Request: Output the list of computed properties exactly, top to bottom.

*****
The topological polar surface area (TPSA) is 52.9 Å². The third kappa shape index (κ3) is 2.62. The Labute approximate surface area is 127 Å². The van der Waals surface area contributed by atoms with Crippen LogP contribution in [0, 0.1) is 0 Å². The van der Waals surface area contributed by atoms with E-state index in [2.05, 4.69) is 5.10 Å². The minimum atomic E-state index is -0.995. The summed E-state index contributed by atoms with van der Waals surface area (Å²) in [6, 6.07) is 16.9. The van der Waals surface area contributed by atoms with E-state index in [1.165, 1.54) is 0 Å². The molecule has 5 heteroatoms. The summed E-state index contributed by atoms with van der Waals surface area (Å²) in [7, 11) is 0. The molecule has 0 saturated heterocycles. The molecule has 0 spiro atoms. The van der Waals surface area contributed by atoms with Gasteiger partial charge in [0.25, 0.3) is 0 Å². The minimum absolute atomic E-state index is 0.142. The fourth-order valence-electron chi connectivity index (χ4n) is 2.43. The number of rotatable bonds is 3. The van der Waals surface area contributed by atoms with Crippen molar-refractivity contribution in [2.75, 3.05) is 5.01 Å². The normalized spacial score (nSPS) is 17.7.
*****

The topological polar surface area (TPSA) is 52.9 Å². The third kappa shape index (κ3) is 2.62. The Labute approximate surface area is 127 Å². The van der Waals surface area contributed by atoms with Crippen LogP contribution in [0, 0.1) is 0 Å². The van der Waals surface area contributed by atoms with E-state index in [2.05, 4.69) is 5.10 Å². The minimum atomic E-state index is -0.995. The summed E-state index contributed by atoms with van der Waals surface area (Å²) in [6, 6.07) is 16.9. The van der Waals surface area contributed by atoms with E-state index in [1.165, 1.54) is 0 Å². The molecule has 5 heteroatoms. The summed E-state index contributed by atoms with van der Waals surface area (Å²) in [7, 11) is 0. The molecule has 0 saturated heterocycles. The molecule has 0 spiro atoms. The van der Waals surface area contributed by atoms with Gasteiger partial charge in [0.25, 0.3) is 0 Å². The minimum absolute atomic E-state index is 0.142. The fourth-order valence-electron chi connectivity index (χ4n) is 2.43. The number of rotatable bonds is 3. The van der Waals surface area contributed by atoms with Crippen molar-refractivity contribution in [2.75, 3.05) is 5.01 Å². The normalized spacial score (nSPS) is 17.7.